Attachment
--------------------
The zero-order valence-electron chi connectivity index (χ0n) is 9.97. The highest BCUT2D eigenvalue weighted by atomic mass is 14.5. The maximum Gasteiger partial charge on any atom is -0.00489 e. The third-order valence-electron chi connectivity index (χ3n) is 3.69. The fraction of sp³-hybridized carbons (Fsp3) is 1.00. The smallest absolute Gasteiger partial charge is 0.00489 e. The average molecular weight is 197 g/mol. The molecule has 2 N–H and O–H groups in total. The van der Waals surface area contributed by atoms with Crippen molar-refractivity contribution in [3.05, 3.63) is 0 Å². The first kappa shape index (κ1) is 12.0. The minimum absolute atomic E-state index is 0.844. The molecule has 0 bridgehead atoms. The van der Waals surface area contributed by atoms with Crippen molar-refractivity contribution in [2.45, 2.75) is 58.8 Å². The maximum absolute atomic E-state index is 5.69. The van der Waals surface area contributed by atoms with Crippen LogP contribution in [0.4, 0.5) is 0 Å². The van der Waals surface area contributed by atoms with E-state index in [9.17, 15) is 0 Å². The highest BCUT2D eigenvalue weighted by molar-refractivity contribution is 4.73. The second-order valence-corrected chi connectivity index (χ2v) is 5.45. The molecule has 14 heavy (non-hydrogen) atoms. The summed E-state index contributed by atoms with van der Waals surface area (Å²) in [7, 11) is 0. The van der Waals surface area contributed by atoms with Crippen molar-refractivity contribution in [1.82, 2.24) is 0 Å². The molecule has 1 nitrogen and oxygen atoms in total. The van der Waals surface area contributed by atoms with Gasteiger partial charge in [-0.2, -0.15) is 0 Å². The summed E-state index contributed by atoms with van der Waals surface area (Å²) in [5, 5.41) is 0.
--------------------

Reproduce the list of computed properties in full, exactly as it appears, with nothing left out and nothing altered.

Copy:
The zero-order valence-electron chi connectivity index (χ0n) is 9.97. The highest BCUT2D eigenvalue weighted by atomic mass is 14.5. The maximum Gasteiger partial charge on any atom is -0.00489 e. The third-order valence-electron chi connectivity index (χ3n) is 3.69. The fraction of sp³-hybridized carbons (Fsp3) is 1.00. The smallest absolute Gasteiger partial charge is 0.00489 e. The average molecular weight is 197 g/mol. The molecule has 2 N–H and O–H groups in total. The van der Waals surface area contributed by atoms with Crippen molar-refractivity contribution in [3.05, 3.63) is 0 Å². The first kappa shape index (κ1) is 12.0. The minimum absolute atomic E-state index is 0.844. The molecule has 0 bridgehead atoms. The van der Waals surface area contributed by atoms with Crippen molar-refractivity contribution in [2.45, 2.75) is 58.8 Å². The maximum absolute atomic E-state index is 5.69. The van der Waals surface area contributed by atoms with Crippen LogP contribution in [0.4, 0.5) is 0 Å². The van der Waals surface area contributed by atoms with E-state index in [9.17, 15) is 0 Å². The highest BCUT2D eigenvalue weighted by molar-refractivity contribution is 4.73. The second-order valence-corrected chi connectivity index (χ2v) is 5.45. The molecule has 14 heavy (non-hydrogen) atoms. The summed E-state index contributed by atoms with van der Waals surface area (Å²) in [7, 11) is 0. The van der Waals surface area contributed by atoms with Crippen molar-refractivity contribution in [1.82, 2.24) is 0 Å². The molecule has 1 nitrogen and oxygen atoms in total. The van der Waals surface area contributed by atoms with Gasteiger partial charge in [-0.2, -0.15) is 0 Å². The summed E-state index contributed by atoms with van der Waals surface area (Å²) in [5, 5.41) is 0.